Policy inconsistency threatens ZiG

The authorities have been both encouraging and threatening citizens to accept ZiG, while arresting suspected illegal money changers.

LAST month, the government introduced a new currency called Zimbabwe Gold (ZiG), in an attempt to address marauding inflation and exchange rate volatility.

As anticipated, public resistance has been strong due to past experiences.

The authorities have been both encouraging and threatening citizens to accept ZiG, while arresting suspected illegal money changers.

However, we believe these measures are misplaced.

The authorities themselves are to blame.

Since the new currency’s launch on April 5, the authorities have been inconsistent in their messaging. For instance, John Mushayavanhu, the governor of the Reserve Bank of Zimbabwe, has been issuing conflicting statements about the origins of ZiG. Initially, he claimed that ZiG was not the central bank's idea, but rather the brainchild of the Confederation of Zimbabwe Industries (CZI).

“We didn't invent ZiG; it was invented by CZI,” he was quoted as saying.

The governor also backed off, claiming that because he did not know much about structured money, the World Bank had invented it.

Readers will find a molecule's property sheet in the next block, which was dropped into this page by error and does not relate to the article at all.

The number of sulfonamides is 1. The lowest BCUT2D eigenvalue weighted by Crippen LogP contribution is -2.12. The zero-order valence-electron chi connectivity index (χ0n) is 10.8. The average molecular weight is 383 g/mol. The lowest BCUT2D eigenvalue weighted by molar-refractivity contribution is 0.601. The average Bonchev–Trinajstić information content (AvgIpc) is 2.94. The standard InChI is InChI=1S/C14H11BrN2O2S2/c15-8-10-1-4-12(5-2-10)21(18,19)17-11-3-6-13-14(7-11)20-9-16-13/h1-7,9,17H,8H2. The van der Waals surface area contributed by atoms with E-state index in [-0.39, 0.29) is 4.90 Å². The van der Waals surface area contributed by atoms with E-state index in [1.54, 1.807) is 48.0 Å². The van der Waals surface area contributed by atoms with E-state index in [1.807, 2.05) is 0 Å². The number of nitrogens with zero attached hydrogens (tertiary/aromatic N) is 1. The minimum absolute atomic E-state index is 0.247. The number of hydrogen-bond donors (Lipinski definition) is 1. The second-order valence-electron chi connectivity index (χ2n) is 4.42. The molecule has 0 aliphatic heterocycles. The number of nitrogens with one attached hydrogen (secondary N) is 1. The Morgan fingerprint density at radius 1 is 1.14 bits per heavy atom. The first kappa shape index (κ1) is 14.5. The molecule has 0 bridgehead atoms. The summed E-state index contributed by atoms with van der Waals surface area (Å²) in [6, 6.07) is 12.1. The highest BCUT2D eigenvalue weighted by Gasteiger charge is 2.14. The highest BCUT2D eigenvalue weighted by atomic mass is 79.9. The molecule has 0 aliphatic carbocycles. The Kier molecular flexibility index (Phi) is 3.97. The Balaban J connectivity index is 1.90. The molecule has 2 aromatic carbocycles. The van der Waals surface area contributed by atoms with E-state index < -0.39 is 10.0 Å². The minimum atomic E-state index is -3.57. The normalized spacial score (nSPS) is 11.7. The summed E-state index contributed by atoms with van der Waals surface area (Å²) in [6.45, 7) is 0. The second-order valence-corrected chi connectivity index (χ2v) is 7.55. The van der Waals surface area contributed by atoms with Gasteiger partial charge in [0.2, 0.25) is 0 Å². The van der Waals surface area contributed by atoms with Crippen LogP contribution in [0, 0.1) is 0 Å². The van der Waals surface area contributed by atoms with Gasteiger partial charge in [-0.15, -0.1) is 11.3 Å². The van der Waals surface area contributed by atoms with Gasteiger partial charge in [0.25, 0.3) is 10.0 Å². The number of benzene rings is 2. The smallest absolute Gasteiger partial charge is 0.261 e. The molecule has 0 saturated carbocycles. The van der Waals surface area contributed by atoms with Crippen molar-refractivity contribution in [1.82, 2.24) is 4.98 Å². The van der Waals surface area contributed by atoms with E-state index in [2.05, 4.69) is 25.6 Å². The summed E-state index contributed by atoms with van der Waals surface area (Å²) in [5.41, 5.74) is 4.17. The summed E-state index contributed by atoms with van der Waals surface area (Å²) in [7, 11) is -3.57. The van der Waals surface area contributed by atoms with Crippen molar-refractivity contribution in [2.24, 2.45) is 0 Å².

Quickly after, the governor told the State media that “no one told us to introduce the ZiG currency. We consulted widely, yes, but ZiG is my product as the governor of the Reserve Bank and if it fails it’s my fault; it’s my brainchild”.

Such back-and-forth is detrimental to ZiG.

It weakens public trust, which has been damaged by decades of policy inconsistencies. The nation's leadership is not doing much to aid the situation. At a family gathering in Masvingo last week, President Emmerson Mnangagwa was photographed giving crisp United States dollar bills to an elderly man who was dancing with his head turned down. Although the government may contend that Zimbabwe operates under a multicurrency system, we believe the President, in his capacity as head of state, ought to have done better.

He ought to have given the elderly man some ZiG notes just for good optics. That would have greatly increased the public's trust in the local currency. It would be challenging for the public to accept ZiG at this time given that their President advocates using other currencies instead of their own. How tragic and a wasted chance!

Additionally, the government has been pressuring wholesalers, shops, and schools to accept the new currency. However, the same officials do not hold government entities accountable when they require exclusive payment in greenbacks for their services. For example, the Civil Registry Department requires exclusive United States dollars in order to process passports.

The situation will not get better because it seems the legislation applies selectively. It is an animal farm. Since charity, as they say, begins at home, we expect our leaders to set a good example. They ought to be observed using the new money. It will not work to detain money changers and force people to accept ZiG, which the government does not trust. It is an exercise in futility.

Let us practice what we preach.

If not, ZiG will fail just like its forerunners did.

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